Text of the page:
Ethereum Foundation. Ethereum’s White Paper. , 2014. Online available 25/05/2018. link.

D. Larimer. Delegated Proof-of-Stake (DPOS). BitShare White Paper 2014. link.

S. King and S. Nadal. PPCoin: Peer-to-peer crypto-currency with proof-of-stake. Self-Published, 2012. pdf

V. Buterin. On public and private blockchains. Ethereum Blog, 2015. link.

A. Kiayias, A. Russell, B. David, and R. Oliynykov: Ouroboros: A Provably Secure Proof-of-Stake Blockchain Protocol. IACR-CRYPTO-2017.pdf

D. Mingxiao, et al. A Review on Consensus Algorithms of Blockchain. 2017 IEEE International Conference on Systems, Man, and Cybernetics (SMC) Banff Center, Banff, Canada, October 5-8, 2017link

R. Pass and E. Shi. Rethinking Large-Scale Consensus. In the Proceedings of the IEEE 30th Computer Security Foundations Symposium, 2017. Thunder Token Foundation: Thunder Consensus White Paper, Janurary, 2018pdf.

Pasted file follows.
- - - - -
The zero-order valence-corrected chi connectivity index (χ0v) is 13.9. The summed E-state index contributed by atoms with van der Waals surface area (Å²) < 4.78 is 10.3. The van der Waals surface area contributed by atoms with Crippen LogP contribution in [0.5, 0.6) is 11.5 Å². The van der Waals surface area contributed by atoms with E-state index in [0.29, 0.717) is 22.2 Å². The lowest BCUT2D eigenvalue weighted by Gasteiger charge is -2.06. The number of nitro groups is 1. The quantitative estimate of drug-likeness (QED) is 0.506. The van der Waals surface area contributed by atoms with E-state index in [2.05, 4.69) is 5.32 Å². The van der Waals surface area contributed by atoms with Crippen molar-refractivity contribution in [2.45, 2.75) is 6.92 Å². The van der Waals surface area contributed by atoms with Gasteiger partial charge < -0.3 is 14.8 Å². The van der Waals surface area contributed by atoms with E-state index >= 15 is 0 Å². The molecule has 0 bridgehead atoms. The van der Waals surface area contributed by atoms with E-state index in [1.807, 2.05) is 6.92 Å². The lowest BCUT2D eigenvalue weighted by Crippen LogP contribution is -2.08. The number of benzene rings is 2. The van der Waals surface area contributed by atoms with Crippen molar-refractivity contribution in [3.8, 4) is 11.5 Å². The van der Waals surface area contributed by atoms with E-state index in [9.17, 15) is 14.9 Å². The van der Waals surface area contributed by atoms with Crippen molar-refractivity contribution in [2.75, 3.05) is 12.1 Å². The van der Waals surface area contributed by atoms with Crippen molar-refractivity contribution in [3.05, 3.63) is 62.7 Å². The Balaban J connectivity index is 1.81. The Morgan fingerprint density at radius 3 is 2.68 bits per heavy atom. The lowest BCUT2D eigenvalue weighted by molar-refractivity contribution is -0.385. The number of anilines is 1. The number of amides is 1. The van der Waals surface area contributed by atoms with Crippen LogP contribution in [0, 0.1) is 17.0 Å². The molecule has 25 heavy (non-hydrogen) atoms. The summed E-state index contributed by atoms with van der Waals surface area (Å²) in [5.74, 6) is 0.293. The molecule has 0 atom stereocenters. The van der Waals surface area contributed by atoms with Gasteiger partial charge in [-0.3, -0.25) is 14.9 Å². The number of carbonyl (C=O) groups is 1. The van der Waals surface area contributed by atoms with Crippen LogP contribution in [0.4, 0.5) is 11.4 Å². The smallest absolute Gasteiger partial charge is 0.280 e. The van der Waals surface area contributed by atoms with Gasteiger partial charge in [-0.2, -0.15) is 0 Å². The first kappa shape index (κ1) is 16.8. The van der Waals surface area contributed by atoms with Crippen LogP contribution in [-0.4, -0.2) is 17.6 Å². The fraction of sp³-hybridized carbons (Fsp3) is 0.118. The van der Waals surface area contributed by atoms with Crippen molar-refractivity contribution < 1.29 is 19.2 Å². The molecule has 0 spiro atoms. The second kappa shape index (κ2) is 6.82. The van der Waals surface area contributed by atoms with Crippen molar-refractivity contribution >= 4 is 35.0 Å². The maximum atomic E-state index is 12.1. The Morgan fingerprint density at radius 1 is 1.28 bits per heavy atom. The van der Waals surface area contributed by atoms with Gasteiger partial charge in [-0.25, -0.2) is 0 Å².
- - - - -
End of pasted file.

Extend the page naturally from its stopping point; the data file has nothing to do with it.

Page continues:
R. Pass, L. Seeman, and A. Shelat. Analysis of the Blockchain Protocol in Asynchronous Networks. In EUROCRYPTO 2017pdf.

Juan A. Garay, A. Kiayias, and N. Leonardos. The bitcoin backbone protocol: Analysis and applications. In Elisabeth Oswald and Marc Fischlin, editors, Advances in Cryptology - EUROCRYPT 2015, Volume 9057 of Lecture Notes in Computer Science, pages 281–310. Springer, 2015pdf.

Tendermint Team. Understanding the Basics of a Proof-of-Stake Security

V. Buterin. On Settlement Finality. link.

EOS Team. EOS.IO Technical White Paper v2. Online available 25/05/2018. link

Bitshares Team. Delegated Proof-of-Stake Consensus. Online available 25/05/2018. link

R. Pass, and E. Shi. (2017). Hybrid consensus: Efficient consensus in the permissionless model. In LIPIcs-Leibniz International Proceedings in Informatics (Vol. 91). Schloss Dagstuhl-Leibniz-Zentrum fuer Informatik pdf.

V. Buterin, and V. Griffith. (2017). Casper the Friendly Finality Gadget. arXiv preprint arXiv:1710.09437. link

H. McCook. Under the Microscope: Economic and Environmental Costs of Bitcoin Mining. link